Draw some trust boundaries as dotted lines around the boxes (Figure 1-5). A trust boundary means that anything inside that boundary can be at least somewhat confident of the motives of anything else inside that boundary, but requires verification before trusting anything outside of the boundary. The idea is that if an attacker gets into one part of the trust boundary, it’s reasonable to assume they’ll eventually have complete control over everything in it, so getting through each trust boundary should take some effort. Note that I drew multiple web servers inside the same trust boundary; that means it’s okay for these web servers to trust each other completely, and if someone has access to one, they effectively have access to all. Or, to put it another way, if someone compromises one of these web servers, no further damage will be done by having them all compromised.
To some extent, we trust our entire system more than the rest of the world, so draw a dotted line around all of the boxes, including the admin, but not the user (Figure 1-6). Note that if you have multiple admins, like a web server admin and a database admin, they might be in different trust boundaries. The fact that there are trust boundaries inside of trust boundaries shows the different levels of trust. For example, the servers here may be willing to accept network connections from servers in other trust boundaries inside the application, but still verify their identities. They may not even be willing to accept connections from systems outside of the whole application trust boundary.
We’ll use this diagram of an example application throughout the book when discussing the shared responsibility model, asset inventory, controls, and monitoring. Right now, there are no cloud-specific controls shown in the diagram, but that will change as we progress through the chapters. Look at any place a line crosses a trust boundary. These are the places we need to focus on securing first!
Cloud Delivery Models
There is an unwritten law that no book on cloud computing is complete without an overview of Infrastructure as a Service (IaaS), Platform as a Service (PaaS), and Software as a Service (SaaS). Rather than the standard overview, I’d like to point out that these service models are useful only for a general understanding of concepts; in particular, the line between IaaS and PaaS is becoming increasingly blurred. Is a content delivery network (CDN) service that caches information for you around the internet to keep it close to users a PaaS or IaaS? It doesn’t really matter. What’s important is that you understand what is (and isn’t!) provided by the service, not whether it fits neatly into any particular category.
Risk management is a deep subject, with entire books written about it. I recommend reading The Failure of Risk Management: Why It’s Broken and How to Fix It by Douglas W. Hubbard (Wiley), and NIST Special Publication 800-30 Rev 1 if you’re interested in getting serious about risk management. In a nutshell, humans are really bad at assessing risk and figuring out what to do about it. This section is intended to give you just the barest essentials for managing the risk of security incidents and data breaches.
At the risk of being too obvious, a risk is something bad that could happen. In most risk management systems, the level of risk is based on a combination of how probable it is that the bad thing will happen (likelihood), and how bad the results will be if it does happen (impact). For example, something that’s very likely to happen (such as someone guessing your password of “1234”) and will be very bad if it does happen (such as you losing all of your customers’ files and paying large fines) would be a high risk. Something that’s very unlikely to happen (such as an asteroid wiping out two different regional data centers at once) but that would be very bad if it does happen (going out of business) might only be a low risk, depending on the system you use for deciding the level of risk.4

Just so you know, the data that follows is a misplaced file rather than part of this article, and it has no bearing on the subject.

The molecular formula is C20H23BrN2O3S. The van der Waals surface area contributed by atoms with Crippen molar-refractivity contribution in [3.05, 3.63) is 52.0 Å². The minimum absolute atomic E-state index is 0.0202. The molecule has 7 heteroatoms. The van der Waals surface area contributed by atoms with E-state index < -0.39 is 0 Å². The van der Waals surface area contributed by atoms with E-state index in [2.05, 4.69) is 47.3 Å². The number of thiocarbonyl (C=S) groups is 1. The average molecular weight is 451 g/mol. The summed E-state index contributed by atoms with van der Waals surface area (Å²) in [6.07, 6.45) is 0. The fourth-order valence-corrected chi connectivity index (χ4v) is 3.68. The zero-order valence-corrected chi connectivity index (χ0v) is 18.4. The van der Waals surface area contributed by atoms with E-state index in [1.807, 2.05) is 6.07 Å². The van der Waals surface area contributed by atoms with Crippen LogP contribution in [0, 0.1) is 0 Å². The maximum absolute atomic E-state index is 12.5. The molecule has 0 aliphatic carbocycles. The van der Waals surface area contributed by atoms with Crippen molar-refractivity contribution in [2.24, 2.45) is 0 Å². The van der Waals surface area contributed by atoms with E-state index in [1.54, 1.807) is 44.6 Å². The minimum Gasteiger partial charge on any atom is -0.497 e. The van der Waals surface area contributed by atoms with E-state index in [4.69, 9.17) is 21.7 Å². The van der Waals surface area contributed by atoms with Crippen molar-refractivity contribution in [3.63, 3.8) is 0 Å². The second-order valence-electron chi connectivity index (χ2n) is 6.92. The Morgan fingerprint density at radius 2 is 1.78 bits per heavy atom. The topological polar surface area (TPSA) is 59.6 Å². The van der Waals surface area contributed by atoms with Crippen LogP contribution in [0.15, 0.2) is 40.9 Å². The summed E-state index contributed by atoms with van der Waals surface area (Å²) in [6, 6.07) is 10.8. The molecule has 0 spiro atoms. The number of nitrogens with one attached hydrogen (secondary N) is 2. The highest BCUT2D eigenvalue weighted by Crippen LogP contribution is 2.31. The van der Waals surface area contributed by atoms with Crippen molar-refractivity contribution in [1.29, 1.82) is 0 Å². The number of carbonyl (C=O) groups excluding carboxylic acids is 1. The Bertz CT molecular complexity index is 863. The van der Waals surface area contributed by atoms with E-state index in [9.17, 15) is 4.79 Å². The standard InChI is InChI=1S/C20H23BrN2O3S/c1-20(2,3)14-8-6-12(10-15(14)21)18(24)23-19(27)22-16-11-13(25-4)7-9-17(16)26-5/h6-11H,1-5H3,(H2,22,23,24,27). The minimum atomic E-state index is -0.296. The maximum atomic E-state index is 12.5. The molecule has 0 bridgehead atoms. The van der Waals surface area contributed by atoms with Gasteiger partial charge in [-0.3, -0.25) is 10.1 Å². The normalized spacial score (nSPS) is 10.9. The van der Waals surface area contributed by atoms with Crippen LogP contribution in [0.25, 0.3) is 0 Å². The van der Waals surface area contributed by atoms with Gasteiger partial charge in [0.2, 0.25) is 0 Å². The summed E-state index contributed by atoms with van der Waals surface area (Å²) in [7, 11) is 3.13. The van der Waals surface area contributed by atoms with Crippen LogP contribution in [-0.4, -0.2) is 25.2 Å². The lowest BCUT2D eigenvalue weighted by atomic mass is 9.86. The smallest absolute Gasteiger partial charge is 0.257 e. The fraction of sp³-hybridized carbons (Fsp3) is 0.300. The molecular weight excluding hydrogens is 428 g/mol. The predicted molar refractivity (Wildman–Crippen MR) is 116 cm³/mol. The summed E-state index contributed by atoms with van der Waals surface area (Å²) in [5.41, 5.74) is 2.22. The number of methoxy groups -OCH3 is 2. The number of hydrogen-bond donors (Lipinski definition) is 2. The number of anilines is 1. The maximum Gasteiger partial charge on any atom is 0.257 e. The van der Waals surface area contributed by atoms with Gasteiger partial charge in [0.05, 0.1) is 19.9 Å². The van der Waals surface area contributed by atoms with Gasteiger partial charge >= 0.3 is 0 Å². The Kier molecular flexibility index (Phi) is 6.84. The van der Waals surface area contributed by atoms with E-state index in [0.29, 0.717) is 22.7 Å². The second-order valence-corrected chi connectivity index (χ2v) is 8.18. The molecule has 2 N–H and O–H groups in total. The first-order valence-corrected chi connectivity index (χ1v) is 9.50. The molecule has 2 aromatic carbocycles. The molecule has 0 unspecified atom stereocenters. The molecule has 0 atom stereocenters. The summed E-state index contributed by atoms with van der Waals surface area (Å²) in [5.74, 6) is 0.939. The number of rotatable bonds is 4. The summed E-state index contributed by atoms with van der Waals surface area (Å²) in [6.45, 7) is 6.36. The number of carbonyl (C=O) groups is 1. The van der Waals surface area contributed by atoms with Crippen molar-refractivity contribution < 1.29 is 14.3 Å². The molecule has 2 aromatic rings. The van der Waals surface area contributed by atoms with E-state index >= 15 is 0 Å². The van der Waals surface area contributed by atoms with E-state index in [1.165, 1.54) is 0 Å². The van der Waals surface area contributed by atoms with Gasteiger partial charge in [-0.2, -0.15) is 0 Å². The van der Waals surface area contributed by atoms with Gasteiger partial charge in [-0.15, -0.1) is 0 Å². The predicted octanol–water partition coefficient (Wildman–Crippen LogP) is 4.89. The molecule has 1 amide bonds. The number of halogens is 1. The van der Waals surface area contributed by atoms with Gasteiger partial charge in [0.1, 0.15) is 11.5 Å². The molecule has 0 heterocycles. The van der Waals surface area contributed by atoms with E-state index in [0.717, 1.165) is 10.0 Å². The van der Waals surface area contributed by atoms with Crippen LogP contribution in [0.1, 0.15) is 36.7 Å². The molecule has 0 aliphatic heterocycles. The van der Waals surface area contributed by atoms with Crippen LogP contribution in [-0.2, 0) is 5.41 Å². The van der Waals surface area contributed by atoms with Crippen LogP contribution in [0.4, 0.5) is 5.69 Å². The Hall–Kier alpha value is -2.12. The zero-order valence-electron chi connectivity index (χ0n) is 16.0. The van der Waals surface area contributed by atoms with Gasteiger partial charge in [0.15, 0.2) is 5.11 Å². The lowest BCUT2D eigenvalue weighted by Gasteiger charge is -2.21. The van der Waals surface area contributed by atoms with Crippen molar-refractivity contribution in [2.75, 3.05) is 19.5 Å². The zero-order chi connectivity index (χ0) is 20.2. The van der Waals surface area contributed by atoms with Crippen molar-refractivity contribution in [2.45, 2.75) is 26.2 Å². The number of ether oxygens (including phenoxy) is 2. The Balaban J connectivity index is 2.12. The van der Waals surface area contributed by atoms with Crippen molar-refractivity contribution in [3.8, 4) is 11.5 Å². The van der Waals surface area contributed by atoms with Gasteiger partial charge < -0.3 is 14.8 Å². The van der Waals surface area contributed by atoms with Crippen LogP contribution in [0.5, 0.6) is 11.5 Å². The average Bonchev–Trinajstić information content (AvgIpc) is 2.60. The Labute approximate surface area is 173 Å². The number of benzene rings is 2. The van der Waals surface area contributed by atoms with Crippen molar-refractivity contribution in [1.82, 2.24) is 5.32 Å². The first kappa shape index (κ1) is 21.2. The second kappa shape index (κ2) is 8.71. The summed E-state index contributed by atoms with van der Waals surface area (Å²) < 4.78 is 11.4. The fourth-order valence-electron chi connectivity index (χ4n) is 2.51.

In this book, I’ll talk about unknown risks (where we don’t have enough information to know what the likelihoods and impacts are) and known risks (where we at least know what we’re up against). Once you have an idea of the known risks, you can do one of four things with them:
Avoid the risk. In information security this typically means you turn off the system—no more risk, but also none of the benefits you had from running the system in the first place.
Mitigate the risk. It’s still there, but you do additional things to lower either the likelihood that the bad thing will happen or the impact if it does happen. For example, you may choose to store less sensitive data so that if there is a breach, the impact won’t be as bad.
Transfer the risk. You pay someone else to manage things so that the risk is their problem. This is done a lot with the cloud, where you transfer many of the risks of managing the lower levels of the system to the cloud provider.
Accept the risk. After looking at the overall risk level and the benefits of continuing the activity, you decide to write down that the risk exists, get all of your stakeholders to agree that it’s a risk, and then move on.
Any of these actions may be reasonable. However, what’s not acceptable is to either have no idea what your risks are, or to have an idea of what the risks are and accept them without weighing the consequences or getting buy-in from your stakeholders. At a minimum, you should have a list somewhere in a spreadsheet or document that details the risks you know about, the actions taken, and any approvals needed.
1 The Verizon Data Breach Investigations Report is an excellent free resource for understanding different types of successful attacks, organized by industry and methods, and the executive summary is very readable.
2 I recommend Threat Modeling: Designing for Security, by Adam Shostack (Wiley).
4 Risks can also interact, or aggregate. There may be two risks that each have relatively low likelihood and impacts, but they may be likely to occur together and the impacts can combine to be higher. For example, the impact of either power line in a redundant pair going out may be negligible, but the impact of both going out may be really bad. This is often difficult to spot; the Atlanta airport power outage in 2017 is a good example.